“Laugh to scorn the power of men”
Who’d’ve thought 2013 would turn out to be the year of the impressive Malcolm? After Alexander Vlahos’ strongly defined interpretation of a fast-maturing young man for the MIF’s Macbeth in the summer, so now Philip Cumbus makes his own successful stab at the character for the Globe’s take on the Scottish Play, making him an unmistakeable stateman from the off even if he hides it well. The production is most notable for marking the directorial debut of that product-of-a-star-dancing Eve Best and a striking one it is too – whereas Lucy Bailey went all-out Dante back in 2010, Best treats it with a much lighter, even comedic, touch.
It’s a bold choice and one that is just so different that in the trickier moments, it was hard to tell whether I felt it was genuinely unsuccessful or rather that it was just so unexpected. Generally speaking, the vein of black comedy that was teased out was stronger than the broader strokes that often appear in Globe comedies, but the sound of so much laughter in the play did feel at odds with its increasingly darkening horizons, the creeping sense of horror never really materialises as the tonal balance of the production makes it hard for the actors to shift modes and carry the audience with them.
Joseph Millson’s introspective Macbeth makes a compelling psychological study as opposed to a convincing man of action, making his quieter moments more effective. And Samantha Spiro, an almost counter-intuitive casting choice here, plays Lady M with a quirky sense of humour to begin with and a wild abandon at the end, yet never really marries the two for me. And throughout the cast, there’s an unevenness which never really let the production settle easily – Finty Williams’ Lady Macduff far outshines Stuart Bowman as her husband, Harry Hepple made much more of an impact as Lennox than Billy Boyd as Banquo, Bette Bourne’s Porter felt like a real missed opportunity to play to that performer’s strengths.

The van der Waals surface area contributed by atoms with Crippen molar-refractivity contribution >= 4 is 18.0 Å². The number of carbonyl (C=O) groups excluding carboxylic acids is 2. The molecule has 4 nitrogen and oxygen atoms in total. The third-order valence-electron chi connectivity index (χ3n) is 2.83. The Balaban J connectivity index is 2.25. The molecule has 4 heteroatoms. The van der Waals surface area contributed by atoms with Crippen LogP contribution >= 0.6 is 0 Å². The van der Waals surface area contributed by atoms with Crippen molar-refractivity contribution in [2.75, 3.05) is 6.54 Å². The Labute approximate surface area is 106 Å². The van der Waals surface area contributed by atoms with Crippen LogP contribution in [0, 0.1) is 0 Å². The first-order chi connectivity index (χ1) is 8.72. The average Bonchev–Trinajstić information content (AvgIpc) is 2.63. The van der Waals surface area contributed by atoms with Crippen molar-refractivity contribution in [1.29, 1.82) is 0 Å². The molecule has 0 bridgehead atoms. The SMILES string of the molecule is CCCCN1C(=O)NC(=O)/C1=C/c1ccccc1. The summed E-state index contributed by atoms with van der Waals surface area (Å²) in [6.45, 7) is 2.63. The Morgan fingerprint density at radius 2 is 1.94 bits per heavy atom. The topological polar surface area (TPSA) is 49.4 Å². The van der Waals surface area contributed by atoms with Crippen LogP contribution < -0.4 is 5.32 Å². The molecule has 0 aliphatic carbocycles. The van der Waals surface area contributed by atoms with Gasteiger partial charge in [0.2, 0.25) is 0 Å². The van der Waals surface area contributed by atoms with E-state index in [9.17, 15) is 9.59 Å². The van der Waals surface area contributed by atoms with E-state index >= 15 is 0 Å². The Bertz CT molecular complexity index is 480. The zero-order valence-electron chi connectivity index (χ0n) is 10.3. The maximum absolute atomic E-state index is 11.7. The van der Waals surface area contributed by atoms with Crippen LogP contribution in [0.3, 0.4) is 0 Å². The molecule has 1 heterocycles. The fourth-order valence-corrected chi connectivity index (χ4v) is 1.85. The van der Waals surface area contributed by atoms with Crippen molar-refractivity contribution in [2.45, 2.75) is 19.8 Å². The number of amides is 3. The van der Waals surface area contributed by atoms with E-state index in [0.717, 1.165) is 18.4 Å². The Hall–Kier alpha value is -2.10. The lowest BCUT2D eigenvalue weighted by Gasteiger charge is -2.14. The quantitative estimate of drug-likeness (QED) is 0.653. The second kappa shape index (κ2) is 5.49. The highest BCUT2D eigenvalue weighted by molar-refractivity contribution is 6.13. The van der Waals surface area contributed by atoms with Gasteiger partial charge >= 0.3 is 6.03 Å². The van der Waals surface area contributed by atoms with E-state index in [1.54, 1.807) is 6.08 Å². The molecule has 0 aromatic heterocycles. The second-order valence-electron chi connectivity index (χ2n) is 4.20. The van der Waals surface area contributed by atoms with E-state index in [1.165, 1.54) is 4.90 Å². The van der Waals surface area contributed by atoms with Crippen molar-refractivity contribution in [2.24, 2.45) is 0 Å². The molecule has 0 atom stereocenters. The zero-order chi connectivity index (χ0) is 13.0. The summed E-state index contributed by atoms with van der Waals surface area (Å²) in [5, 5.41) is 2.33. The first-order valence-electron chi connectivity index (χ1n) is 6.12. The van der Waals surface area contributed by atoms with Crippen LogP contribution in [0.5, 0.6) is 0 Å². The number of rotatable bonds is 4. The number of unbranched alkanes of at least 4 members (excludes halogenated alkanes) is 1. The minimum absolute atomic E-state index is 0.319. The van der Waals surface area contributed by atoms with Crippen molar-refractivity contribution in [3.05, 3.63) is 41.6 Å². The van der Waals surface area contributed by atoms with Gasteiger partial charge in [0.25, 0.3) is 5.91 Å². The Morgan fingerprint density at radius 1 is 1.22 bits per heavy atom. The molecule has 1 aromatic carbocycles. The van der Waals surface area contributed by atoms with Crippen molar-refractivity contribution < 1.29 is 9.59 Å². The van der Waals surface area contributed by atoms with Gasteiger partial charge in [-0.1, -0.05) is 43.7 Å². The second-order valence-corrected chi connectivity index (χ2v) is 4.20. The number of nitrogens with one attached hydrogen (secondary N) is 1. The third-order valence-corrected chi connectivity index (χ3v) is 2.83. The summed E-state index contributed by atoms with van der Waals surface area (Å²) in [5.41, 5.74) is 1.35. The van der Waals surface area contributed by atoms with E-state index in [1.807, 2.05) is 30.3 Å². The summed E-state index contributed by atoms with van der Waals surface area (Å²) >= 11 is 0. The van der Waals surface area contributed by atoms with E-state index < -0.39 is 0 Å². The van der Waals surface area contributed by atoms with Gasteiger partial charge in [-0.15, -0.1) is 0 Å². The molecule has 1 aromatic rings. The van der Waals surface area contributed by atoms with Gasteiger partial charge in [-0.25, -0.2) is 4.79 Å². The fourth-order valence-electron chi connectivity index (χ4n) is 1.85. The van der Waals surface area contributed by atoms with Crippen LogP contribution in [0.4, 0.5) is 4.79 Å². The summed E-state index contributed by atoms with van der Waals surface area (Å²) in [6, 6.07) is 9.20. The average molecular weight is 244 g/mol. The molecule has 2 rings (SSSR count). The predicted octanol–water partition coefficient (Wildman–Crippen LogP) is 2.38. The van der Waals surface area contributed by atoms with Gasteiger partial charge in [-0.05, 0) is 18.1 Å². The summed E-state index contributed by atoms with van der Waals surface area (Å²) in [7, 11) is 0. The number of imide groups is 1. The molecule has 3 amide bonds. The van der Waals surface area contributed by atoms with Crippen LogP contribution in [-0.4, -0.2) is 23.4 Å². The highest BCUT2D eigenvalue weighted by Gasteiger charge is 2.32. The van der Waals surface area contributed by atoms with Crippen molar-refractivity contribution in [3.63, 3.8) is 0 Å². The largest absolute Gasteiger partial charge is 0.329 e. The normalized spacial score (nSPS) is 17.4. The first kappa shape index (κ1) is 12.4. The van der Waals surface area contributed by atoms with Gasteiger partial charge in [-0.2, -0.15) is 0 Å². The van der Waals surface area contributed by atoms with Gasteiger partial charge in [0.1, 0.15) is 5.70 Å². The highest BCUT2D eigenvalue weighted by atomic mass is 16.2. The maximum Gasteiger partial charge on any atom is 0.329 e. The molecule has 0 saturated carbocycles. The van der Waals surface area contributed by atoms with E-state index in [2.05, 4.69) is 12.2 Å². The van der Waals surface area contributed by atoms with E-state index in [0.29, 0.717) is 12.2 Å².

Overall, I was left a little disappointed by this Macbeth, which crucially lacks any real sense of atmosphere when Olly Fox’s emphatic music isn’t playing. I suspect this is partly due to the memories of Branagh, partly due to the extraordinarily good Dream I saw just last week, but also due to the palpable sense of a director still finding their feet. The programme talks of Best’s initial desire to direct a comedy and one can’t help but wonder if that might not have been better all round, rather than trying to bend this play to her will.